Monday, April 28, 2008

Monkey Business

To be honest, I was not expecting this movie to be good. I’m typically a little leery of movies that feature actual monkeys, but Cary Grant was in it, so I figured something good had to come out of it. Turns out it’s fabulous!

The story centers around Dr. Barnaby Fulton played by Cary Grant and his wife, Edwina, played by Ginger Rogers. Barnaby is a chemist in the process of creating a magic potion that will make everyone young again and Edwina is his obedient wife who selflessly supports him at the expense of all her wants and needs. Despite the fact that Marilyn Monroe’s picture is plastered all over the case and DVD, she only plays Barbaby’s boss’s completely idiotic secretary ... barely a supporting part, but whatever. Her random one-liners are hilarious.

Anyway, Barnaby has begun to test his magic potion on monkeys who are caged in his lab. One night when the lab is empty, one of the apparently brilliant monkeys breaks out of her cage and begins mixing her own version of the potion. I was shocked at how well trained this monkey was. Then, for some inexplicable reason, she takes her potion and dumps it into the water cooler. Needless to say, insanity ensues when pretty much everyone takes a drink from the water cooler of youth and, depending on how much they drank, goes back to a different stage in their lives. Apparently they were all completely insane in their younger years.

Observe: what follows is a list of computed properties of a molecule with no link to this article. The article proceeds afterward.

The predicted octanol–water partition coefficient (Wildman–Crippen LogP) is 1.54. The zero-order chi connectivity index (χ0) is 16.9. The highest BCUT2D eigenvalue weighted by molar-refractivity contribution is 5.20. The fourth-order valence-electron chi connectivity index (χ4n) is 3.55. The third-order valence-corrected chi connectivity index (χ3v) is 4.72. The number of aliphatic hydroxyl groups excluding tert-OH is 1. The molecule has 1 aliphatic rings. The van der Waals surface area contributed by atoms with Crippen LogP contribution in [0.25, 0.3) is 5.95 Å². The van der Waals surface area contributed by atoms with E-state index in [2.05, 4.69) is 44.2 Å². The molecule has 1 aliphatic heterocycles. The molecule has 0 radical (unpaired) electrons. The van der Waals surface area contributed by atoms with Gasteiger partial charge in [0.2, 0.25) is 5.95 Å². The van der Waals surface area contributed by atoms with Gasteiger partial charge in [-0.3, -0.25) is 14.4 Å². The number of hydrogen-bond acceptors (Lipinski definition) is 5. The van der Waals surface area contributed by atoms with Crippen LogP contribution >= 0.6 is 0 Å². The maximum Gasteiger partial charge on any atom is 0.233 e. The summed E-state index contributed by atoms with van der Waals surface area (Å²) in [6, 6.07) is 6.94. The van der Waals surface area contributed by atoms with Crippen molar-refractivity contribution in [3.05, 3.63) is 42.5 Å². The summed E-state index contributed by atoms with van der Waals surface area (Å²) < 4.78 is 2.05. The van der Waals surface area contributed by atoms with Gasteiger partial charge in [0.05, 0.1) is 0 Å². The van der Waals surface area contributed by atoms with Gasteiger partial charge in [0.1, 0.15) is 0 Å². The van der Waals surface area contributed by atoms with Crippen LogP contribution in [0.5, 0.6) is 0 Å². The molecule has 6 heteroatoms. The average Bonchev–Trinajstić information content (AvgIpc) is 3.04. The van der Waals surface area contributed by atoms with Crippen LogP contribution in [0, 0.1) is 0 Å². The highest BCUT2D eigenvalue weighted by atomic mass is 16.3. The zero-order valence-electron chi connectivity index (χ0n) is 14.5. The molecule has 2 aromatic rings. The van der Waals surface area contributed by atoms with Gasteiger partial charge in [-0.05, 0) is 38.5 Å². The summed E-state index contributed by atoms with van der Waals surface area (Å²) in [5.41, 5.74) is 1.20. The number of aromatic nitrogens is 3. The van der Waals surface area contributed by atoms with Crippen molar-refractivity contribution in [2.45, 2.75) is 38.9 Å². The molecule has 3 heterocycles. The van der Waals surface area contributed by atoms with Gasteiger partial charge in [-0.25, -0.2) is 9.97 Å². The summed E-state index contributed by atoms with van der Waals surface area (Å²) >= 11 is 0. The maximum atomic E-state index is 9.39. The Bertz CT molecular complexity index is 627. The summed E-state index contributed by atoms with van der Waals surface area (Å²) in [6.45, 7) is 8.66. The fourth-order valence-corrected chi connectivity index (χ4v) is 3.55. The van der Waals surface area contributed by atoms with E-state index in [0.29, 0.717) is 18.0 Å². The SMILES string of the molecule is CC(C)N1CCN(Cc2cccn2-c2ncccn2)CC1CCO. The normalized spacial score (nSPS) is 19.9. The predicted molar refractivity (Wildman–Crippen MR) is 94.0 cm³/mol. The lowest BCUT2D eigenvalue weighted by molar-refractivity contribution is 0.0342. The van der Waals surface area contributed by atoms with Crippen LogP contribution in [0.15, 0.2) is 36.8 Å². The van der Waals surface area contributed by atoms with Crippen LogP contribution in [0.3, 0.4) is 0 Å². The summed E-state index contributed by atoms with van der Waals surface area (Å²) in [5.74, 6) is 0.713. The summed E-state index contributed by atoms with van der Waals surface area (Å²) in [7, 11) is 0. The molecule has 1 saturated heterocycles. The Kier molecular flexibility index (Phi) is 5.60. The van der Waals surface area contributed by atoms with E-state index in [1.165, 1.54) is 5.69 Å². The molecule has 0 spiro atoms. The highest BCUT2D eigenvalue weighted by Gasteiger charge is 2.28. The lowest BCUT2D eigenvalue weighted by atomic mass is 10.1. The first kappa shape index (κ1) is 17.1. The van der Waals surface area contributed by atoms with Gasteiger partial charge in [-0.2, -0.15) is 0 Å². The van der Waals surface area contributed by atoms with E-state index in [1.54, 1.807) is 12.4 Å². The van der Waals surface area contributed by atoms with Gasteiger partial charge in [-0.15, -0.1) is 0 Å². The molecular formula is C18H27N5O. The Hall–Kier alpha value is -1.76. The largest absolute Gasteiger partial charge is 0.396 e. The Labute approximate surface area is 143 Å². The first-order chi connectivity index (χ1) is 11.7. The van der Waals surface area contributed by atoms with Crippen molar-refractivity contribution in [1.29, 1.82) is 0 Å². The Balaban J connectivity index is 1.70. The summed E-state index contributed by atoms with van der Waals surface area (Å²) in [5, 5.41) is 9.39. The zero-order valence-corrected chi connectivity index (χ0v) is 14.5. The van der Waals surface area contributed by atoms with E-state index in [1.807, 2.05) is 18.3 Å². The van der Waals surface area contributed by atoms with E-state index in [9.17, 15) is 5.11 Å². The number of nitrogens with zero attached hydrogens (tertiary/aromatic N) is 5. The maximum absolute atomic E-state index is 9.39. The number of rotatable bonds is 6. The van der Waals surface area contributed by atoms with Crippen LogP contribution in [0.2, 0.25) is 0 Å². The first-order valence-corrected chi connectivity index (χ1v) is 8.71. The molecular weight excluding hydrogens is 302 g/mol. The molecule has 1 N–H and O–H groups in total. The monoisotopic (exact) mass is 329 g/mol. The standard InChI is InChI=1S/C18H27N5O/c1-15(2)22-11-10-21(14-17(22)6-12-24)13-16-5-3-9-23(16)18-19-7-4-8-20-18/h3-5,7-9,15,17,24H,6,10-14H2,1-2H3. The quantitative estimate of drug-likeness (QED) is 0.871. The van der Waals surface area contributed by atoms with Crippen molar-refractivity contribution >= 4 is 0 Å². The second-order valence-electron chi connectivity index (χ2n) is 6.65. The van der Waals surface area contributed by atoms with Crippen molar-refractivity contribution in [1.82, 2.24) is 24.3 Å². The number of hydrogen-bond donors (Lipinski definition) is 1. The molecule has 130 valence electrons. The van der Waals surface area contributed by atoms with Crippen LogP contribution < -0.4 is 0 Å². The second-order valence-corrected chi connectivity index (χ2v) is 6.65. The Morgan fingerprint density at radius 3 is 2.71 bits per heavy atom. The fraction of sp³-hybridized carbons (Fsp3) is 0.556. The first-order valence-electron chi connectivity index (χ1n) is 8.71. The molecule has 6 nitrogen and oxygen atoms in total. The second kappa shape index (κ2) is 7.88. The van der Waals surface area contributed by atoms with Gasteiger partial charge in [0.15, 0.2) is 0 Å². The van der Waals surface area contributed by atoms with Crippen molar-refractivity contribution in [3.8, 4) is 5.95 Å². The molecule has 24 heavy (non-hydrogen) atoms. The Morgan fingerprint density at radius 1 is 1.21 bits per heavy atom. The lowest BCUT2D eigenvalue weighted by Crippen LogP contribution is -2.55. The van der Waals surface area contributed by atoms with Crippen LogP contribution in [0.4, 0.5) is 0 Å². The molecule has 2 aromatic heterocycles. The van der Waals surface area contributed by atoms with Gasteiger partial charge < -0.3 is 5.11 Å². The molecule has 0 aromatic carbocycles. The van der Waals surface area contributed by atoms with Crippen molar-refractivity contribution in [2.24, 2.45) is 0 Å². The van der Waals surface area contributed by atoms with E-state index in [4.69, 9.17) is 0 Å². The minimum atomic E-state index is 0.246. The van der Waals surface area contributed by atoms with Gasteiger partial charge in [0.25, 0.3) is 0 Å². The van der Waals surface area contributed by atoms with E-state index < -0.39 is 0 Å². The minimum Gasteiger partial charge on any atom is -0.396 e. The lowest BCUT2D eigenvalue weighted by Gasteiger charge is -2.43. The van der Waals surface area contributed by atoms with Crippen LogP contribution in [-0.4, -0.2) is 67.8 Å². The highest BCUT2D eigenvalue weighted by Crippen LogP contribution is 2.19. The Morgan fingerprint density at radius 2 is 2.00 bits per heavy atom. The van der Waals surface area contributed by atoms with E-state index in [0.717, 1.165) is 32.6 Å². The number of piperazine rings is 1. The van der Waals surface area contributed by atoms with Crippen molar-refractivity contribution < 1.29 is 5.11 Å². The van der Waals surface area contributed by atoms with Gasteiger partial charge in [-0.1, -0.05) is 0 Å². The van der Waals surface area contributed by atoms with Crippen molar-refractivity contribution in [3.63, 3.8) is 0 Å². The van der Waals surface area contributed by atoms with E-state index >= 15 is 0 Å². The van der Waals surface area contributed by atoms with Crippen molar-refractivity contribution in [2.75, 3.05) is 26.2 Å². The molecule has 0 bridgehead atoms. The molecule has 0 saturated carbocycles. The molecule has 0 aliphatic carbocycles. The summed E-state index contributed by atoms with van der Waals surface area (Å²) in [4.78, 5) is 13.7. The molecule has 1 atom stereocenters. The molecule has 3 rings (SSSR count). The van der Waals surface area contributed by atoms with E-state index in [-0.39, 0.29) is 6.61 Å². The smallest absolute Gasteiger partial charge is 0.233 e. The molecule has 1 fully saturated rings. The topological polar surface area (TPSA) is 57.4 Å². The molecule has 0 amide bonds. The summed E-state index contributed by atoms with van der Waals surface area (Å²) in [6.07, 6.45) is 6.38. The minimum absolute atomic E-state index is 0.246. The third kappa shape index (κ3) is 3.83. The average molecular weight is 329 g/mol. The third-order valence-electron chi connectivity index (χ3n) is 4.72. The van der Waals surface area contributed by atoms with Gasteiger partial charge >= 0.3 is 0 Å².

The movie was made in 1952 when Cary Grant was mostly playing the classy, debonair type, but in this film he goes back to his slapstick comedy days. He and Ginger were completely hilarious especially when they drink a few cups of coffee made with water from the water cooler of youth, and turn into ten-year-olds who wreak havoc on everyone they come into contact with.

Watching it reminded me of my absolute favorite movie what was ever featured on Mystery Science Theater, The Leech Woman, about a woman desperate enough to be young again that she kills pretty much every man she sees. That one has darker theme, obviously ... and no monkeys, but the main idea is still there. Plus, the woman in it ends up looking like a monkey, so that’s something.

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